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Discuss the dramatic significance of Act 2 Scene 3 of 'Much Ado about Nothing'.

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Charlotte Newall Discuss the dramatic significance of Act 2 Scene 3 of 'Much Ado about Nothing' Introduction Love is the major theme in Shakespeare's romantic comedies. The love theme involves both the pairs: Hero and Claudio, and Benedick and Beatrice. For Claudio and Hero it is love at first sight, but there is an absence of passion and intensity. Claudio has his friend Don Pedro woo Hero by proxy. In complete contrast, Beatrice and Benedick's pairing is a fiery match. They display tremendous will and wit, and in the end can not help being drawn to one another. Benedick and Beatrice are intellectual beings. Beatrice shows her wit in the very opening dialogue when she makes several satirical remarks about Benedick and his 'merry war' before his arrival in Messina. Benedick displays his wit in a soliloquy in which he ridicules Claudio for his 'shallow follies', believed to have been committed after falling in love. He constantly mocks Cupid's efforts and teases Beatrice. There are of course, some troublesome aspects of the play. Claudio's lack of faith in Hero makes him a less heroic hero. ...read more.


The irony lies in the fact that the plotters know that Benedick is listening to them. Benedick does not 'note' that the conspirators know his hiding place while the audience 'notes' both deceptions. Shakespeare presents Benedick as a proud young bachelor, self-assured and set in his ways. He is an outspoken bachelor who finds it highly unlikely he will ever meet the woman who can tame his stubborn heart. He is portrayed as an enormously clever and sarcastic man. Most of the really amusing lines of dialogue either come from or are shared by Benedick. He is tremendously likeable, and nothing would be fulfilling enough to the audience than to see him completely enslaved to love once he realises its power. When Don Pedro, Claudio and Leonato stage a conversation for Benedick to overhear, they realise Benedick's stubbornness towards love when he says, "...man is a fool when he dedicates his behaviours to love..." Because of Benedick's attitude the plan of having him overhear is devised. The three men accomplish the plan by waiting for Benedick to be in earshot when they raise the topic of Leonato's niece, Beatrice. ...read more.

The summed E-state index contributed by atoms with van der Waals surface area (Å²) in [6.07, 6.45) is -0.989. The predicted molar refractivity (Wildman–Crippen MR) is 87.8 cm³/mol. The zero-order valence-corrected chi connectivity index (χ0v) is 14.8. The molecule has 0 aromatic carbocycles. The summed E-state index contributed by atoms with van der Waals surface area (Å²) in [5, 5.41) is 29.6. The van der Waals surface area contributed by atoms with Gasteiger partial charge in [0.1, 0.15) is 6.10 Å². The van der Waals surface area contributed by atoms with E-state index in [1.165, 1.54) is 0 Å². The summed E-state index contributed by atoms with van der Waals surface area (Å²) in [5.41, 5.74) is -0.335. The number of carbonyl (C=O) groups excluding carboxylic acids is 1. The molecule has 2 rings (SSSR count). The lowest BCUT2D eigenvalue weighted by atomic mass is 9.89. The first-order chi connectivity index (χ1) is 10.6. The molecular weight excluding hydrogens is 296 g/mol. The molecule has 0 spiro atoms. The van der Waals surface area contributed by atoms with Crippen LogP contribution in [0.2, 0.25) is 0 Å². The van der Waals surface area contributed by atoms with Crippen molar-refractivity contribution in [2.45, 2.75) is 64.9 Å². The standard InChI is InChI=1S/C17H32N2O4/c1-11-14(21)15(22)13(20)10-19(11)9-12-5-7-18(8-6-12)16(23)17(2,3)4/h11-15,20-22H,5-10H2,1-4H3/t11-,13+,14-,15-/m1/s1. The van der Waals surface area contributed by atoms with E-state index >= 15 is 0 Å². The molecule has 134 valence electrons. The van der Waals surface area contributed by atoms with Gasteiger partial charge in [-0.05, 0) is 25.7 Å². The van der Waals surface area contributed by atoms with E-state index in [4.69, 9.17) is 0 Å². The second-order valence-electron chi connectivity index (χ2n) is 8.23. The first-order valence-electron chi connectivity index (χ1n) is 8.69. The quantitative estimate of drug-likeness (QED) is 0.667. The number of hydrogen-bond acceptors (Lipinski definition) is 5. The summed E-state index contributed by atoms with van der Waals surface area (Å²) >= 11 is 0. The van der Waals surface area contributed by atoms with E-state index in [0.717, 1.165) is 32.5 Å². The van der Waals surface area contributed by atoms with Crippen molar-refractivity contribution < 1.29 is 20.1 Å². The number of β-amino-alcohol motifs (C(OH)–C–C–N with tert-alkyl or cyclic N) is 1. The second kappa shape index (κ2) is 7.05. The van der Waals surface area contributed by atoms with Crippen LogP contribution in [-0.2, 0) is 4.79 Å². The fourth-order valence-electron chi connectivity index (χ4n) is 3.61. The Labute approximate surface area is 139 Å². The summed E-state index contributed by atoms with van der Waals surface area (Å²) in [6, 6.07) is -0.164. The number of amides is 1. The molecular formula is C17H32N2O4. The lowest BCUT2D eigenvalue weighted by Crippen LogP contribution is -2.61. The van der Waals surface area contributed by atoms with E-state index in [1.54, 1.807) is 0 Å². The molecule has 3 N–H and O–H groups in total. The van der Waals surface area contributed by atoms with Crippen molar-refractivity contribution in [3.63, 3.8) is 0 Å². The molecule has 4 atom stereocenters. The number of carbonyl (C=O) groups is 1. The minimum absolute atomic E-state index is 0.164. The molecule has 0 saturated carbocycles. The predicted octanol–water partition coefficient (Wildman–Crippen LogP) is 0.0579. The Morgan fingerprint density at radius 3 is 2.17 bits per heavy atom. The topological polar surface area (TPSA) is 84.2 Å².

In his last soliloquy of the scene Benedick re-tells all the virtues that he has found in Beatrice, which are strangely familiar to the ones of his 'future wife' in his first soliloquy. He starts off by saying 'this can be no trick' and that the conversation was a serious one, he is taken in by the thought that somebody actually loves him. He also tries to think of excuses for his behaviours towards love, for instance 'doth not the appetite alter.' ' a man loves his meat (food) in his youth...' This ironically connects with what he said in the first soliloquy, his views now have completely changed; 'his words are a very fantastical banquet; just so many strange dishes.' Benedick is very humorous in his conversation with Beatrice. He is most certainly in love with her, and although Beatrice takes no notice of him and gives him witty remarks, Benedick sees through this. When Beatrice says 'against my will I am sent to bid you come to dinner' after she has gone Benedick gives the audience a laugh by saying '....there's a double meaning in that.' By this he means, Beatrice is covering up her true feelings. This same scheme is practised on Beatrice to trick her into loving Benedick, with Hero and Ursula staging the conversation. ...read more.

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